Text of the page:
Afar Leila del Duca (Writer), Kit Seaton (Artist), Taneka Stotts (Editor) Image Comics March 29, 2017 Ancient Egypt and all of its attendant art never fails to beguile the Western imagination. Unsurprisingly, it was the original reason that inspired me to pluck Leila del Duca and Kit Seaton’s Afar from a small bookstore shelf. It was
Leila del Duca (Writer), Kit Seaton (Artist), Taneka Stotts (Editor)
March 29, 2017
Ancient Egypt and all of its attendant art never fails to beguile the Western imagination. Unsurprisingly, it was the original reason that inspired me to pluck Leila del Duca and Kit Seaton’s Afar from a small bookstore shelf. It was also the main reason I stuck it out till the end once I started reading it. I initially imagined that if the talented webcomic writer Taneka Stotts (Full Circle) served as an editor on Afar, then perhaps it would be good. I learned—for the millionth time I should add—that good editing does not always guarantee good writing.
Afar follows fifteen-year old Boetema and her troublesome preteenish brother Inotu as they flee their home from the cyber-police in the post-industrial desert town they moved to shortly before their parents abandoned them to become salt shepherds. Inotu has the unfortunate luck of stumbling on a highly secretive conversation playing out between a corrupt merchant and liege right after saving his pet who he later christens “Monkey.” (I’ll leave readers to guess what type of animal Monkey is.) Boetema discovers the gift of astral-projecting to numerous planets and possessing the souls of its living inhabitants. After the reader follows Boetema’s scattered projections and her bland life on her planet, we see her astral project into a young girl called Lin in the midst of a power struggle on another unnamed planet. After provoking a member on the opposing side of the faction, Boetema gets Lin’s friend shot before she accidentally projects back to her own desert planet where she is consumed with guilt. The rest of the story follows Boetema and Inotu fleeing their desert town Omo (at least something has a name) to the lush town of Yopan (another name) to hide out and find work until they can reunite with their parents. In the midst of all this Boetema receives astral projecting training from a cosmic deity and is able to astral-project back to Lin’s planet where she falls in love and helps save the day.
Del Duca is no stranger to the comic world, having illustrated for successful endeavors like Shutter and The Wicked and the Divine. However, Afar sees her debut as a writer, and a compassionate reader should take her neophyte status into consideration and hope that she has learned from the experience. Astral projection is a passive power and provided an awkward skill to fit into a plot that seemed to creep along despite its many twists and turns. If it was coupled with a more active power, the blander moments in the novel (of which there were many) could have made for a more interesting time in her desert planet where Boetema is simply an ordinary girl navigating life. The dizzying number of planets she astral-projected in and out of felt fragmented and unnecessary. However, all these pitfalls can be forgiven when one considers that the art of comic writing is often a script where you cannot see its true effectiveness until you see the final illustrated project. In this sense, comic writers are at a disadvantage to every other kind of writer who has only their prose to work with and need not consider the alchemy of words and illustration. A major issue with the story was its lack of character development, something that could have happened over the space of three chapters easily. As much as I enjoy ancient Egyptian references, that angle of the story also served for senseless, exotification when one considers that the family’s racialized status was not engaged with.However, whatever the writing lacked in, Seaton’s prodigal art more than made up for it and served as the ultimate page-turner in the story. Though very different from the style of Monstress, her work had an emotive quality that drew me in the way Sana Takeda’s work has done before. The colors were vibrant, and the details were extraordinary. Perhaps it was seeing the ancient Egyptian art updated to have curvier edges and softer silhouettes as opposed to its traditional angular look, or maybe it was simply intriguing to see a beautiful protagonist of color on the page. Whatever it was, Seaton’s illustrations delivered well. It’s no surprise that she teaches at the prestigious Savannah College of Art and Design, and this certainly won’t be the last we’ll see of her art in the comic world.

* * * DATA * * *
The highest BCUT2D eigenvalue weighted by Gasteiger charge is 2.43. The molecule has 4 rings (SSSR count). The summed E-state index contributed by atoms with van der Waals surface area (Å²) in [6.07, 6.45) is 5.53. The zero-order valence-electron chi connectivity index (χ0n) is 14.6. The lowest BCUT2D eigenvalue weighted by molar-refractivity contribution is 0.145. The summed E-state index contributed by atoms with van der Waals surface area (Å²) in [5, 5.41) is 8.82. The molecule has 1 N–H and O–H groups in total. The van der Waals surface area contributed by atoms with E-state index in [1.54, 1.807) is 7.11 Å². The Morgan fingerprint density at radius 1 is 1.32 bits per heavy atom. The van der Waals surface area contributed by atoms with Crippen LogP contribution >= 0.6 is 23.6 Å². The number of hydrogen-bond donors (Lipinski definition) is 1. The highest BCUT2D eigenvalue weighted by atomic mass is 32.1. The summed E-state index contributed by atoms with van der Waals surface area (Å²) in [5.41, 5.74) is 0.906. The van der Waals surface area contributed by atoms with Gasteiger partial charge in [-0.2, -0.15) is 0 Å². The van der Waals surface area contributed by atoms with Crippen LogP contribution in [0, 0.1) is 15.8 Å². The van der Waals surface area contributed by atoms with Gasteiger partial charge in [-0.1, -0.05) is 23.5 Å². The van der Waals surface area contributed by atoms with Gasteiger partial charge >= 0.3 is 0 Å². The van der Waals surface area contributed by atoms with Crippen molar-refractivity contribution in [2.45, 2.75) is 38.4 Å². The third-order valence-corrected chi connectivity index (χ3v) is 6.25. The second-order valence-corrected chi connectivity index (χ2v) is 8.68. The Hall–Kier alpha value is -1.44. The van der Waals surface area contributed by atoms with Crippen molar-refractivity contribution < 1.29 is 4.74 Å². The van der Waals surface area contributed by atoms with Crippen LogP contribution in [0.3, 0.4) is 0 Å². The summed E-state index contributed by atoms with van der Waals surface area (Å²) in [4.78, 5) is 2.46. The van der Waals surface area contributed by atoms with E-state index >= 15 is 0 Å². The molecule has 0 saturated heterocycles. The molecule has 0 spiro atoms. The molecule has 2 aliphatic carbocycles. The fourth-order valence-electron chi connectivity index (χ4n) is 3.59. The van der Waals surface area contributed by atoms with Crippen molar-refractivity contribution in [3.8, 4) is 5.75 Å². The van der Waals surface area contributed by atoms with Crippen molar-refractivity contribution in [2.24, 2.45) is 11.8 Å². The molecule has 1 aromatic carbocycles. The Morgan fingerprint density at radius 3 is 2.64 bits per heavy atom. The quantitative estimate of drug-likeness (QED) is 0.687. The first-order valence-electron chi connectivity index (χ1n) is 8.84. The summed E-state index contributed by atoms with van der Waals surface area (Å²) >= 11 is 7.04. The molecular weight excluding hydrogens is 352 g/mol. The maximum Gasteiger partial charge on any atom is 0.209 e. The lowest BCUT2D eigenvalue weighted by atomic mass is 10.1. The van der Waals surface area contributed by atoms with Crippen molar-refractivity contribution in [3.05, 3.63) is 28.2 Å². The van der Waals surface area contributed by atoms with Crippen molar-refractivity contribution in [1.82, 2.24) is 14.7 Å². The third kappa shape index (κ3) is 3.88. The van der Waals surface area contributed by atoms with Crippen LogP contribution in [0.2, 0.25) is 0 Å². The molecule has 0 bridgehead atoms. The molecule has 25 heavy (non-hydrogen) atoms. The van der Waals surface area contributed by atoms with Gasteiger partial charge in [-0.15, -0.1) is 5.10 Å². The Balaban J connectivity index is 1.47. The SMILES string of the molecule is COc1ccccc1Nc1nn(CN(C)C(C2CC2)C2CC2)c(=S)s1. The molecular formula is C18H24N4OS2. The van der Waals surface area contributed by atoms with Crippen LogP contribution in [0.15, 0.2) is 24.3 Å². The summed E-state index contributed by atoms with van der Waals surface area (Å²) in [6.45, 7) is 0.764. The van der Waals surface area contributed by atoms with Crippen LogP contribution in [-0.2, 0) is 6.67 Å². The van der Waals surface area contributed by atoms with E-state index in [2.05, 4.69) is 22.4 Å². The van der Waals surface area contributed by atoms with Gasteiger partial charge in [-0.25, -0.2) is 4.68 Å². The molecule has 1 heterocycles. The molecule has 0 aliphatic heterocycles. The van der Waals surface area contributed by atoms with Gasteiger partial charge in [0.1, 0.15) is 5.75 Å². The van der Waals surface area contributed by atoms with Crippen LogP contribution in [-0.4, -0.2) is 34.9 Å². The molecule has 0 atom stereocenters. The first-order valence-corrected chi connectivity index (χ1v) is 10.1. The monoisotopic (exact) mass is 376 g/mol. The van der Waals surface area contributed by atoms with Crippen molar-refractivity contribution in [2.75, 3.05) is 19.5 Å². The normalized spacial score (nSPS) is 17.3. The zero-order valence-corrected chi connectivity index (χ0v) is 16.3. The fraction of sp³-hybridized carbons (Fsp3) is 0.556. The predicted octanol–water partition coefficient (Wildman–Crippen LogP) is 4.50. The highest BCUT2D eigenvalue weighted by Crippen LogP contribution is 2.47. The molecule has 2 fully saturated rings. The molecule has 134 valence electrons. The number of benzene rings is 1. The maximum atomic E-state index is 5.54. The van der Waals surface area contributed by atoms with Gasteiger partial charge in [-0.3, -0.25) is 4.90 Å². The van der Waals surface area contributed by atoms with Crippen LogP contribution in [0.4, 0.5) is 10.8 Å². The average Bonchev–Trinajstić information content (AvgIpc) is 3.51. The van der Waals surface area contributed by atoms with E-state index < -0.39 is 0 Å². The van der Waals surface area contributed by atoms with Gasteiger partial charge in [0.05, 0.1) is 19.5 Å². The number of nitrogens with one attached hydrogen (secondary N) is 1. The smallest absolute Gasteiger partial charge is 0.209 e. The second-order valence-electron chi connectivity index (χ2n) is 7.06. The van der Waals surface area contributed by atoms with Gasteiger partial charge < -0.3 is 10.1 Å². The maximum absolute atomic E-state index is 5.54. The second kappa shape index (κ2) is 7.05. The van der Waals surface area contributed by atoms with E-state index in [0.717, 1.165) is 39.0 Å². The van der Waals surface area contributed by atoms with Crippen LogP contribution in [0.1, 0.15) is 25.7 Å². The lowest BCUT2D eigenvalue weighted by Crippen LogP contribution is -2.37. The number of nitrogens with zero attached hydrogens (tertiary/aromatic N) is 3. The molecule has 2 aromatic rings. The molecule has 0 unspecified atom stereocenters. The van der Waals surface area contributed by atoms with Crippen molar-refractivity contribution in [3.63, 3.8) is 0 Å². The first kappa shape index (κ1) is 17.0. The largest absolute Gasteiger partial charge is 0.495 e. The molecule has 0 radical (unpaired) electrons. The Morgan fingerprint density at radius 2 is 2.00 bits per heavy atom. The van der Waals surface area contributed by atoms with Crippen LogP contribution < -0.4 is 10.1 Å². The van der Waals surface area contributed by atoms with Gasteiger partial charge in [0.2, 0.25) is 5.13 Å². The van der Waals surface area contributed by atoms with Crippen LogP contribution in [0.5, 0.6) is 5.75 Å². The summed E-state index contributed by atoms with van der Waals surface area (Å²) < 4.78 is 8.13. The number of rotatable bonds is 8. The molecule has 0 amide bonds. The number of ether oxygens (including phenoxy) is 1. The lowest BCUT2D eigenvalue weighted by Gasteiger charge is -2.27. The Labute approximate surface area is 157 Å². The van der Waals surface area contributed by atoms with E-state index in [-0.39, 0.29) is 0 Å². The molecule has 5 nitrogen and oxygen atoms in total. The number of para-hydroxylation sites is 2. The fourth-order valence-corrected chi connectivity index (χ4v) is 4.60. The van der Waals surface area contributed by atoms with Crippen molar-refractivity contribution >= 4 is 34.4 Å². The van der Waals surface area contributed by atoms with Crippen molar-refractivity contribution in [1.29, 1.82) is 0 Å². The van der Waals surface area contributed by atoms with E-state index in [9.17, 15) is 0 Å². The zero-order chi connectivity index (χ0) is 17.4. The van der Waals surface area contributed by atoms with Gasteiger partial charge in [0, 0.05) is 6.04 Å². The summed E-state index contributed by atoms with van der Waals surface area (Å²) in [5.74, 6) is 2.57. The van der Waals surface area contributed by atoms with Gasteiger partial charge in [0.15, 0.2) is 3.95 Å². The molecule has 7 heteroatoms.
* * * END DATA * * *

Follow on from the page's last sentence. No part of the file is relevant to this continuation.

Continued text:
Whatever discrepancies one may find with Afar, its compelling illustrations and ambitious premise is still a work some would enjoy, even if comic readership for some may be about viewing beautiful art.